By Basil Katz
NEW YORK (Reuters) - Mayor Michael Bloomberg sternly warned New Yorkers to follow the city's unprecedented mandatory evacuation orders on Saturday, saying approaching Hurricane Irene is "life-threatening" and "not a joke."
Some 370,000 of the city's more than 8 million residents are under orders to leave their homes in low-lying and waterfront areas, largely in the boroughs of Brooklyn and Queens and in the financial district in downtown Manhattan.
The Category 1 hurricane, expected to hit New York City late on Saturday or early on Sunday, is likely to pack winds of 55 to 70 miles an hour, the mayor said at a briefing on Coney Island, an historic boardwalk and beach neighborhood in Brooklyn.
The greatest danger to New Yorkers is a potential tidal surge, Bloomberg said. Residents should prepare for power outages and flooding, he said.
"This is not a joke. Your life could be in danger," he said. "It isn't cute to sit there and say, 'I'm tougher than any storm.' They don't know what they're talking about."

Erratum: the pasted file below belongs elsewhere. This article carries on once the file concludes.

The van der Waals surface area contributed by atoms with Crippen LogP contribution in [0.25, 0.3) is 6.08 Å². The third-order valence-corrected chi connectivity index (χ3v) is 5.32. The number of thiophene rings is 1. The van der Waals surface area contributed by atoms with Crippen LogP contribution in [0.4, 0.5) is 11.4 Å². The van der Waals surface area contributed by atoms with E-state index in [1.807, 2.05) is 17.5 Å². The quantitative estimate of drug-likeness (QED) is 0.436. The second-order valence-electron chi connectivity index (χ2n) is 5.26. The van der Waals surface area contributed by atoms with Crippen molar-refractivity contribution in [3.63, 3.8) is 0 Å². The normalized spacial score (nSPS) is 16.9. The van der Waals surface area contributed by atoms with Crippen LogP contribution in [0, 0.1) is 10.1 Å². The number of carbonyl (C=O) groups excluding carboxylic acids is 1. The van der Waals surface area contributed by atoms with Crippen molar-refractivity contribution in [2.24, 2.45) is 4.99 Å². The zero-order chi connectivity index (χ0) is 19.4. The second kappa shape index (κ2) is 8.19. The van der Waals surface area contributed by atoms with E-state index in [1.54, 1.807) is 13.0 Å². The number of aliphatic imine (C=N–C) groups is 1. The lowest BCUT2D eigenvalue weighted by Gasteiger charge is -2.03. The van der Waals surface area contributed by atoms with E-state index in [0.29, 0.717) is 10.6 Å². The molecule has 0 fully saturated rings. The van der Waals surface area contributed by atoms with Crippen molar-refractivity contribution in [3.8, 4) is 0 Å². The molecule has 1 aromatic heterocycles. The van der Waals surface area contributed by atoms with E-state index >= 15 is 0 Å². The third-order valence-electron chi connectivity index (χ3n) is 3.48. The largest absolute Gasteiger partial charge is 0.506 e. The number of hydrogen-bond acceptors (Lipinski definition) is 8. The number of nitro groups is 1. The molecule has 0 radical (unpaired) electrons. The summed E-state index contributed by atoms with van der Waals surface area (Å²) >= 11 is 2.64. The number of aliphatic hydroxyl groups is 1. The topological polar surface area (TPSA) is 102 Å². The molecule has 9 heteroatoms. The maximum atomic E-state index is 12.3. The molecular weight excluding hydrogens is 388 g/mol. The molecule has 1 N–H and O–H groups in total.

The city's entire mass transit system was set to close down at noon, and bridges could be closed if winds in the region exceed 60 mph.
Despite the persistent warnings and ominous skies, the neighborhood around Coney Island was calm. Parked cars lined the streets, and there was no sign of a mass exodus.
Lots of people seemed unwilling to leave, said City Councilman Michael Nelson, whose Brooklyn district includes Brighton Beach that also was ordered to evacuate.
"My sense is that the majority of the people are staying put," he said. About 50,000 people in his district were affected by the evacuation order, he said.
New York City features a complex geography of islands and peninsulas surrounded by rivers, harbors and open sea -- and so is vulnerable to a battering from the powerful storm.
The city has never before issued mandatory evacuation orders, officials said.
"This is going to be a very serious storm, no matter what the track is, no matter how much it weakens. This is a life- threatening storm to people here," Bloomberg said.
"Staying behind is dangerous, staying behind is foolish and it's against the law."
The evacuation of some 7,000 hospital patients and nursing home residents from facilities in vulnerable neighborhoods went smoothly, he said.
(Writing by Ellen Wulfhorst, editing by Vicki Allen)